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J Biol Rhythms. 1998 Dec;13(6):494-505.

Destruction of serotonergic neurons in the median raphe nucleus blocks circadian rhythm phase shifts to triazolam but not to novel wheel access.

Author information

1
Graduate Program in Neurobiology and Behavior, State University of New York, Stony Brook 11794, USA.

Abstract

Systematic treatment of hamsters with triazolam (TRZ) or novel wheel (NW) access will yield PRCs similar to those for neuropeptide Y. Both TRZ and NW access require an intact intergeniculate leaflet (IGL) to modulate circadian rhythm phase. It is commonly suggested that both stimulus types influence rhythm phase response via a mechanism associated with drug-induced or wheel access-associated locomotion. Furthermore, there have been suggestions that one or both of these stimulus conditions require an intact serotonergic system for modulation of rhythm phase. The present study investigated these issues by making serotonin neuron-specific neurotoxic lesions of the median or dorsal raphe nuclei and evaluating phase response of the hamster circadian locomotor rhythm to TRZ treatment or NW access. The expected effect of TRZ injected at CT 6 h on the average phase advance was virtually eliminated by destruction of serotonin neurons in the median, but not the dorsal, raphe nucleus. No control or lesioned animal engaged in substantial wheel running in response to TRZ. By contrast, all median raphe-lesioned hamsters that engaged in substantial amounts of running when given access to a NW had phase shifts comparable to control or dorsal raphe-lesioned animals. The results demonstrate that serotonergic neurons in the median raphe nucleus contribute to the regulation of rhythm phase response to TRZ and that it is unlikely that these neurons are necessary for phase response to NW access. The data further suggest the presence of separate pathways mediating phase response to the two stimulus conditions. These pathways converge on the IGL, a nucleus afferent to the circadian clock, that is necessary for the expression of phase response to each stimulus type.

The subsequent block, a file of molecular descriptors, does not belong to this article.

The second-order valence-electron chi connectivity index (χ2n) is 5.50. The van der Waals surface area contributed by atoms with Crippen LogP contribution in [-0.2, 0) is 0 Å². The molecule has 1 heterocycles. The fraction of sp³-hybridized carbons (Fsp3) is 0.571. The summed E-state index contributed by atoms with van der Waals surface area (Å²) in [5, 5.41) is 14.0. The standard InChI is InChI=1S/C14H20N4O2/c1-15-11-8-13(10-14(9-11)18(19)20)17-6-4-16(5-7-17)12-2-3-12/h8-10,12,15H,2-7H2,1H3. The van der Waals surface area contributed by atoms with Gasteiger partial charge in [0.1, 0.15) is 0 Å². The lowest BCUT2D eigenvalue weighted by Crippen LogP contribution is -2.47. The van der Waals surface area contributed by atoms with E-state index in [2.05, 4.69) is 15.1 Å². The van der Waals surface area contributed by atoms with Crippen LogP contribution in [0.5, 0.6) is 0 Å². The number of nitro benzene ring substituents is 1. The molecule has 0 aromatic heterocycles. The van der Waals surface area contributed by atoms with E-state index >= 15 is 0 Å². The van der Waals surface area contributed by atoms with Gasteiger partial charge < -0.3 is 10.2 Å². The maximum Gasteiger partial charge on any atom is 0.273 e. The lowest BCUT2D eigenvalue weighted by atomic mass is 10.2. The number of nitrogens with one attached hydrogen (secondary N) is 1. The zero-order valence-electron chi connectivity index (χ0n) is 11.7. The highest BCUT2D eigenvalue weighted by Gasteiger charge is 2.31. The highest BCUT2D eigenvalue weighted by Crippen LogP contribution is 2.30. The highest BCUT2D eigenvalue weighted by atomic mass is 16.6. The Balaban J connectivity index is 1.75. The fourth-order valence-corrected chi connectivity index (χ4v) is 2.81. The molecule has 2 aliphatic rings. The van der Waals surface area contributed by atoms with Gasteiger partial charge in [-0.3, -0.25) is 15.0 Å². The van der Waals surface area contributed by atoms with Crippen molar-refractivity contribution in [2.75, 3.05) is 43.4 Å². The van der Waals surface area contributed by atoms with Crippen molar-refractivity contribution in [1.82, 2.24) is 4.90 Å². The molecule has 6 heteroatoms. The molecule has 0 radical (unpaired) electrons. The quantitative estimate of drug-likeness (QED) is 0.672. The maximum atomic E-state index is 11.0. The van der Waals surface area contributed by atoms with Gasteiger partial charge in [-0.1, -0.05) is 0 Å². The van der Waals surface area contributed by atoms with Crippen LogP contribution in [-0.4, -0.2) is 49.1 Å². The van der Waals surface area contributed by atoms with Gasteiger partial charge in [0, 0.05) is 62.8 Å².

PMID:
9850010
DOI:
10.1177/074873098129000327
[Indexed for MEDLINE]

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